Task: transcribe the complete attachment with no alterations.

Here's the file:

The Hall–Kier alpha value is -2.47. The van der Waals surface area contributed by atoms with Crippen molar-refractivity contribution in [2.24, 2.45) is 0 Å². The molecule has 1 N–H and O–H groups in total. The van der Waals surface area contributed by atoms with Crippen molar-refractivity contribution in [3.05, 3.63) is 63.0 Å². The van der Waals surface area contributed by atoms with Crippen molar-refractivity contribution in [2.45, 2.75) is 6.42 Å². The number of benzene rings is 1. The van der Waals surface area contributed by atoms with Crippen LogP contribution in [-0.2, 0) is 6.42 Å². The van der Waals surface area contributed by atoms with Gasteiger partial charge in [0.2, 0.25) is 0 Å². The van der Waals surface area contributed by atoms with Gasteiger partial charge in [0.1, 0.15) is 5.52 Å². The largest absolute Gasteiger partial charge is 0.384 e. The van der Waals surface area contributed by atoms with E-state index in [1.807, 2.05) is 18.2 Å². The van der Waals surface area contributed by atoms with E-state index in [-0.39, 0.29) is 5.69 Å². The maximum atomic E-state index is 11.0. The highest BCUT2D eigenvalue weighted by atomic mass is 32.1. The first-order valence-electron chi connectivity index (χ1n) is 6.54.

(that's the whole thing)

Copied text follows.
The Hall–Kier alpha value is -2.47. The van der Waals surface area contributed by atoms with Crippen molar-refractivity contribution in [2.24, 2.45) is 0 Å². The molecule has 1 N–H and O–H groups in total. The van der Waals surface area contributed by atoms with Crippen molar-refractivity contribution in [3.05, 3.63) is 63.0 Å². The van der Waals surface area contributed by atoms with Crippen molar-refractivity contribution in [2.45, 2.75) is 6.42 Å². The number of benzene rings is 1. The van der Waals surface area contributed by atoms with Crippen LogP contribution in [-0.2, 0) is 6.42 Å². The van der Waals surface area contributed by atoms with Gasteiger partial charge in [0.2, 0.25) is 0 Å². The van der Waals surface area contributed by atoms with Gasteiger partial charge in [0.1, 0.15) is 5.52 Å². The largest absolute Gasteiger partial charge is 0.384 e. The van der Waals surface area contributed by atoms with E-state index in [1.807, 2.05) is 18.2 Å². The van der Waals surface area contributed by atoms with E-state index in [-0.39, 0.29) is 5.69 Å². The maximum atomic E-state index is 11.0. The highest BCUT2D eigenvalue weighted by atomic mass is 32.1. The first-order valence-electron chi connectivity index (χ1n) is 6.54.